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PyTorch Implementation of the CVPR'19 Paper "Practical Full Resolution Learned Lossless Image Compression"
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README.md

Practical Full Resolution Learned Lossless Image Compression

Fabian Mentzer, Eirikur Agustsson, Michael Tschannen, Radu Timofte, Luc Van Gool

ETH Zurich

CVPR'19 (oral presentation)

[Paper] [Citation] [Oral] [Poster] [FAQ]

Abstract

We propose the first practical learned lossless image compression system, L3C, and show that it outperforms the popular engineered codecs, PNG, WebP and JPEG 2000. At the core of our method is a fully parallelizable hierarchical probabilistic model for adaptive entropy coding which is optimized end-to-end for the compression task. In contrast to recent autoregressive discrete probabilistic models such as PixelCNN, our method i) models the image distribution jointly with learned auxiliary representations instead of exclusively modeling the image distribution in RGB space, and ii) only requires three forward-passes to predict all pixel probabilities instead of one for each pixel. As a result, L3C obtains over two orders of magnitude speedups when sampling compared to the fastest PixelCNN variant (Multiscale-PixelCNN). Furthermore, we find that learning the auxiliary representation is crucial and outperforms predefined auxiliary representations such as an RGB pyramid significantly.

Prerequisites for Code

Clone the repo and create a conda environment as follows:

conda create --name l3c_env python=3.7 pip --yes
conda activate l3c_env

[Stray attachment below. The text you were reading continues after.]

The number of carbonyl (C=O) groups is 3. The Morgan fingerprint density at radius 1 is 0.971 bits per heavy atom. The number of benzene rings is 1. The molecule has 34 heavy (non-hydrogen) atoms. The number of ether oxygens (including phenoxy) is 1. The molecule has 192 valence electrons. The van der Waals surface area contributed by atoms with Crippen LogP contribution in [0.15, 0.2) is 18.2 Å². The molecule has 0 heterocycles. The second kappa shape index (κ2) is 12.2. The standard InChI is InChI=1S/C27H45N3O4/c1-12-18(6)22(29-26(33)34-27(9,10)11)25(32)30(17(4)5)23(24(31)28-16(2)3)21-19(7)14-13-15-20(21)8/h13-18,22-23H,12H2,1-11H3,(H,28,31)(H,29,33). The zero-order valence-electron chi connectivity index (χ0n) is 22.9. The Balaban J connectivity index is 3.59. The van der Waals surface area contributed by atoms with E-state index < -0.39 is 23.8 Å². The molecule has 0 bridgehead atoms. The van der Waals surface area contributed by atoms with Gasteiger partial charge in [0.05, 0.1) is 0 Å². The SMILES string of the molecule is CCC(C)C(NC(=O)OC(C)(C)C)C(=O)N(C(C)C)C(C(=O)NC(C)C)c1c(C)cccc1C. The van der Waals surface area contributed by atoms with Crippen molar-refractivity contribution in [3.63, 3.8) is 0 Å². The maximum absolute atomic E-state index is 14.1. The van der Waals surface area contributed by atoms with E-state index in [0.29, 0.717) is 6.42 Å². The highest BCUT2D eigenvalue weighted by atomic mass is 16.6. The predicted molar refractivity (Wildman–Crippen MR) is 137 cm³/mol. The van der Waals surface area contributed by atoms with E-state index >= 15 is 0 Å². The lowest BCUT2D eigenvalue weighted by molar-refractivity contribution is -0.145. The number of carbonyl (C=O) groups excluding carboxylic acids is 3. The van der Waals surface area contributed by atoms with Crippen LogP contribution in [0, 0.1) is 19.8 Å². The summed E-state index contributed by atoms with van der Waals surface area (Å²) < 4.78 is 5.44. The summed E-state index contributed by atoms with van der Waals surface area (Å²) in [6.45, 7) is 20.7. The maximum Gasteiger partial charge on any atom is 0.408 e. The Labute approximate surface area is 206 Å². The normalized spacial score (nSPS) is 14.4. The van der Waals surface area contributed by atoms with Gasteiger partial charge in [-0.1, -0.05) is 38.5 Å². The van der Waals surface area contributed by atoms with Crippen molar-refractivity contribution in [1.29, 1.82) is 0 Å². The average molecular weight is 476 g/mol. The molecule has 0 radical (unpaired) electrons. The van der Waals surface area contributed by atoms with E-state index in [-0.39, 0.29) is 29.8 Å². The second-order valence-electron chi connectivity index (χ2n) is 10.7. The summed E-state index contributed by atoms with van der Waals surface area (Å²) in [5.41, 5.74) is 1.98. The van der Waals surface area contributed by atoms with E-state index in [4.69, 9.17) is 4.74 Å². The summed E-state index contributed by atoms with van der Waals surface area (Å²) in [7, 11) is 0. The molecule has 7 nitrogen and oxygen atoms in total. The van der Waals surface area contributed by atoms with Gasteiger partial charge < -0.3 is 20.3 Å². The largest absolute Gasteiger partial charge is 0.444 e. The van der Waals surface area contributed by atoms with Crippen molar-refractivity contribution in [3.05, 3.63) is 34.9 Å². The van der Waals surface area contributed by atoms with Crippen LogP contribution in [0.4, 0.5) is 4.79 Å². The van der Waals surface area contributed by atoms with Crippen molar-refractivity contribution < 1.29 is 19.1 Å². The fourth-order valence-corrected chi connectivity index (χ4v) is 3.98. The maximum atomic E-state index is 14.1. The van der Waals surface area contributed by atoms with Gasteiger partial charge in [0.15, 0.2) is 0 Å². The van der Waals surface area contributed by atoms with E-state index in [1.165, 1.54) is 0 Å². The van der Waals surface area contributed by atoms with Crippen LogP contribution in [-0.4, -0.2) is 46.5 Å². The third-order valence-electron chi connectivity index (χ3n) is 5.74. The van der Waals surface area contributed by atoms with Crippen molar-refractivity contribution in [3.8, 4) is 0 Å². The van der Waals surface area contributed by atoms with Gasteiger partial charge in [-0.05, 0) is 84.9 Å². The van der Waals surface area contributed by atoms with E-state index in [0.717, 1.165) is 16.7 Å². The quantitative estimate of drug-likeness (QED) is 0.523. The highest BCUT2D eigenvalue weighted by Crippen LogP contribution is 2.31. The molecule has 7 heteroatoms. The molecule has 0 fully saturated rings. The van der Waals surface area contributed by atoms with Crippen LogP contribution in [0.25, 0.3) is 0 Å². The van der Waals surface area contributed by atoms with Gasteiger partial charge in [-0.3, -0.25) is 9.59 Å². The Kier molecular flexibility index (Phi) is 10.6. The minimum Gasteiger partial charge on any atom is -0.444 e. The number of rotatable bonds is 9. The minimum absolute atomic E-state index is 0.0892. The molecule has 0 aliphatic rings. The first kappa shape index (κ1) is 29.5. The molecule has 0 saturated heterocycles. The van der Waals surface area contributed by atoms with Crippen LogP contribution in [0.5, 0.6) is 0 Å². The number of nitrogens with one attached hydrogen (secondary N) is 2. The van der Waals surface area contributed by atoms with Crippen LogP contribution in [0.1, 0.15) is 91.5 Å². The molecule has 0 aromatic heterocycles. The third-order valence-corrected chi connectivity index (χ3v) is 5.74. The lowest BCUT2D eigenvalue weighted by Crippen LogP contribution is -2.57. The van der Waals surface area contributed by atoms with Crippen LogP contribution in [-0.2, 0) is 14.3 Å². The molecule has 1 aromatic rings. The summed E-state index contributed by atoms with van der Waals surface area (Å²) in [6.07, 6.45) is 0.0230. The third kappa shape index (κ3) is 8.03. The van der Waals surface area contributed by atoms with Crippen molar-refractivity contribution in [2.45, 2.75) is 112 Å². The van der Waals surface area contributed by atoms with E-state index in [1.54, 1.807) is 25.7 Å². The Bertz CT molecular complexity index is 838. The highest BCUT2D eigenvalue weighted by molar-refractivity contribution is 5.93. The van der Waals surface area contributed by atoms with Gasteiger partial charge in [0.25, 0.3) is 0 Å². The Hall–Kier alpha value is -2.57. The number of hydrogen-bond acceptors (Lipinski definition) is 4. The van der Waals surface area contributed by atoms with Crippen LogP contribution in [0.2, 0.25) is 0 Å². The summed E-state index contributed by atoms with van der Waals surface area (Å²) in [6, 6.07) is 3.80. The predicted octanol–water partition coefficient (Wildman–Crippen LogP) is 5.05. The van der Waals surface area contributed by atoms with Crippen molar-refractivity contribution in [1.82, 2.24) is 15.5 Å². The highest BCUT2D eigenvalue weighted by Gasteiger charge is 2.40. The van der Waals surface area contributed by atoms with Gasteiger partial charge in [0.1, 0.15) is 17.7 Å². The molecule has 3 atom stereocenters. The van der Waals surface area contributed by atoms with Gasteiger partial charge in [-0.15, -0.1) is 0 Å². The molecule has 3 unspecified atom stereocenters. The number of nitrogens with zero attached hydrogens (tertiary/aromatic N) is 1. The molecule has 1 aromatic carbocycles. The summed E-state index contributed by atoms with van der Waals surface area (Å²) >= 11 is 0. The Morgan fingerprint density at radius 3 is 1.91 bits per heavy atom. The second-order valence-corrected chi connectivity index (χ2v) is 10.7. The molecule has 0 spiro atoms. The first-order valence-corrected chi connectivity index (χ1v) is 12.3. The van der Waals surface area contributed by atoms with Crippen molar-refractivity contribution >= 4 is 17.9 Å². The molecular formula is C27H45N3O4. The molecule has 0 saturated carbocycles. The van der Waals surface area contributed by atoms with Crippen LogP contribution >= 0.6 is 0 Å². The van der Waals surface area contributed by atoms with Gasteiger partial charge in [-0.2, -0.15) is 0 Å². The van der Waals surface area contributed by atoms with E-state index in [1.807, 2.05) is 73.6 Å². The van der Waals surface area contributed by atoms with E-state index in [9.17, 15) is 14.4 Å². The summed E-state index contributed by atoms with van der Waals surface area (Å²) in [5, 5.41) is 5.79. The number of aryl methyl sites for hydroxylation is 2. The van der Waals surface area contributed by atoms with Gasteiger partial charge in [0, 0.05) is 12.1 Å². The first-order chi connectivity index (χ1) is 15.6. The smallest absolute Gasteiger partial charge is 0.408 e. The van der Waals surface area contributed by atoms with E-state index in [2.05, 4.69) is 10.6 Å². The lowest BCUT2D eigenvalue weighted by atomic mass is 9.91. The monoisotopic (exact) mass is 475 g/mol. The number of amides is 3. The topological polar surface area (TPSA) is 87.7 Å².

We need PyTorch 1.1, CUDA, and some PIP packages (If you don't have a GPU, remove cudatoolkit=10.0):

conda install pytorch=1.1 torchvision cudatoolkit=10.0 -c pytorch
pip install -r pip_requirements.txt

To test our entropy coding, you must also install torchac, as described below.

Notes
  • We tested this code with Python 3.7 and PyTorch 1.1. Support for PyTorch 1.2 is tracked in #5.
  • The training code also works with PyTorch 0.4, but for testing, we use the torchac module, which needs PyTorch 1.0 or newer to build, see below.
  • The code relies on tensorboardX==1.2, even though TensorBoard is now part of PyTorch (since 1.1)

Released Models

We release the following trained models:

Name Training Set ID Download Model
Main Model L3C Open Images 0524_0001 L3C.tar.gz
Baseline RGB Shared Open Images 0524_0002 RGB_Shared.tar.gz
Baseline RGB Open Images 0524_0003 RGB.tar.gz
Main Model L3C ImageNet32 0524_0004 L3C_inet32.tar.gz
Main Model L3C ImageNet64 0524_0005 L3C_inet64.tar.gz

See Evaluation of Models to learn how to evaluate on a dataset.

Training

To train a model yourself, you have to first prepare the data as shown in Prepare Open Images Train. Then, use one of the following commands, explained in more detail below:

Model Train with the following flags to train.py
L3C configs/ms/cr.cf configs/dl/oi.cf log_dir
RGB Shared configs/ms/cr_rgb_shared.cf configs/dl/oi.cf log_dir
RGB configs/ms/cr_rgb.cf configs/dl/oi.cf log_dir
L3C ImageNet32 configs/ms/cr.cf configs/dl/in32.cf -p lr.schedule=exp_0.75_e1 log_dir
L3C ImageNet64 configs/ms/cr.cf configs/dl/in64.cf -p lr.schedule=exp_0.75_e1 log_dir

Each of the released models were trained for around 5 days on a Titan Xp.